Written by Michaela MacBlake Matthews
How does knitting help with depression?
When it comes to depression, serotonin and dopamine are front and center in the conversation. Serotonin, the good-mood neurochemical, can drop from a poor diet, lack of exposure to sunlight, and excess stress. Dopamine, on the other hand, is the reward chemical. We are lit up from dopamine every time we use social media, get a package in the mail, or receive praise.
The meditative process of knitting can help reduce stress and give the body a wakeful, dedicated time to sort through emotions slowly and steadily. This self-soothing technique of gentle awareness can be difficult in the face of low serotonin levels, but knitting busies the hands and allows room to unfold at its own pace.
How is knitting good for mental health?
In modern times, it seems to be a little too easy to cover up low serotonin by ramping up dopamine, the productive and motivated neurochemical. For example, a sixty second video that says ‘watch until the end’ and then, after a short bit of uncomfortable patience, makes you laugh: this is a dopamine mining process in plain sight. Dopamine is the subtle essence behind our ability to tolerate discomfort for a reward, and that reward feels good, often picking up the slack for a low mood overall.
The trouble with this type of soothing, however, is that it has little to no shelf life. The boost falls back as quickly as it came in, and it’s onto the next video, feeding into a short term dopamine addiction. The beauty of knitting is that it holds out a longer reward pattern. Rome wasn’t knit in a day, they say! When you engage in a slower, long-term reward with a tangible end result, the sharp peaks and lows have a chance to stabilize, while the low-impact nature of knitting gives serotonin a moment to rebuild, and fall back into harmony with dopamine.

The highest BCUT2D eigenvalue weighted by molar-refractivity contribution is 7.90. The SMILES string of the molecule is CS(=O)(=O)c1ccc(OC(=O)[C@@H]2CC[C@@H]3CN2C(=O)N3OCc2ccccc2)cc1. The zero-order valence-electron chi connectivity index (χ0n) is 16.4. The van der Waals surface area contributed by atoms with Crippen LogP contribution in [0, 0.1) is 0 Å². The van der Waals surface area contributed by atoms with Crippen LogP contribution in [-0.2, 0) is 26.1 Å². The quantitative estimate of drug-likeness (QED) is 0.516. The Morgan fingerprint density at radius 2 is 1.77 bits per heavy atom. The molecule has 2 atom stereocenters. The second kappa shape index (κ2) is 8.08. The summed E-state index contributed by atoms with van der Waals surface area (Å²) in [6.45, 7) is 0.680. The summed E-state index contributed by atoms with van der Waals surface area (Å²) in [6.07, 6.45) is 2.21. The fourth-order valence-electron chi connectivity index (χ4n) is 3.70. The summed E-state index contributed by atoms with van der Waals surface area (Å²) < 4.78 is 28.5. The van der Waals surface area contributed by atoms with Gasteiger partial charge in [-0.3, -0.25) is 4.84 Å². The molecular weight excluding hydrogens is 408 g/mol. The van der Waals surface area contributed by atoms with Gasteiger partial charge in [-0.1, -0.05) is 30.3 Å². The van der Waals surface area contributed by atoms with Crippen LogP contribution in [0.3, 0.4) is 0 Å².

Why is knitting so therapeutic?
Knitting makes use of a few different processes: tactile movement, pattern recognition, and close-range visual processing. It uses each of these in a rhythmic, repetitive way, and brings them into a coordinated alignment. Just as slow and steady breathing can lower your heart rate and stress levels, this sort of tactile rhythm can be a great way to get other parts of your body and brain into that same meditative state. And you can always match your breathing to the project for that extra cherry on top, too!
Is knitting good for the mind?
Yes! Like any skilled hobby, knitting is a recreational way of training certain parts of your mind in a low-stress environment. Specifically, knitting employs hand-eye coordination and motor skills, coupled with the discipline of maintaining long term focus on a simple task. These skills become strengthened when exercised, just like a muscle, and using them in other areas of life can become more fluid over time.Does knitting make you tired?
It can! The good news is that the act of knitting or crocheting may actually help bridge the gap to better sleep. While depression manifests for some as excessive fatigue, it can also run hand in hand with insomnia, and the feeling of being trapped between ‘too tired to function’ and ‘too awake to sleep’. When caught in a fatigue cycle, the soothing qualities of knitting can be just the right antidote to help tip the scales, and get in that early night’s rest or the long-needed nap.
Of course, a well balanced diet and good exposure to sunlight are always going to be vital when facing depression. It is good to know, though, that our favorite creative hobbies are actually fighting the good fight with us!
So knit on, you crazy diamond. Knit on.
"Mac" is on the Lifestyle Team here at Darn Good Yarn, and loves taking a ‘teach a man to fish’ approach to creative therapy. She is certified in neuro-linguistic programming, and is also the surreal artist and author behind Surrealismac.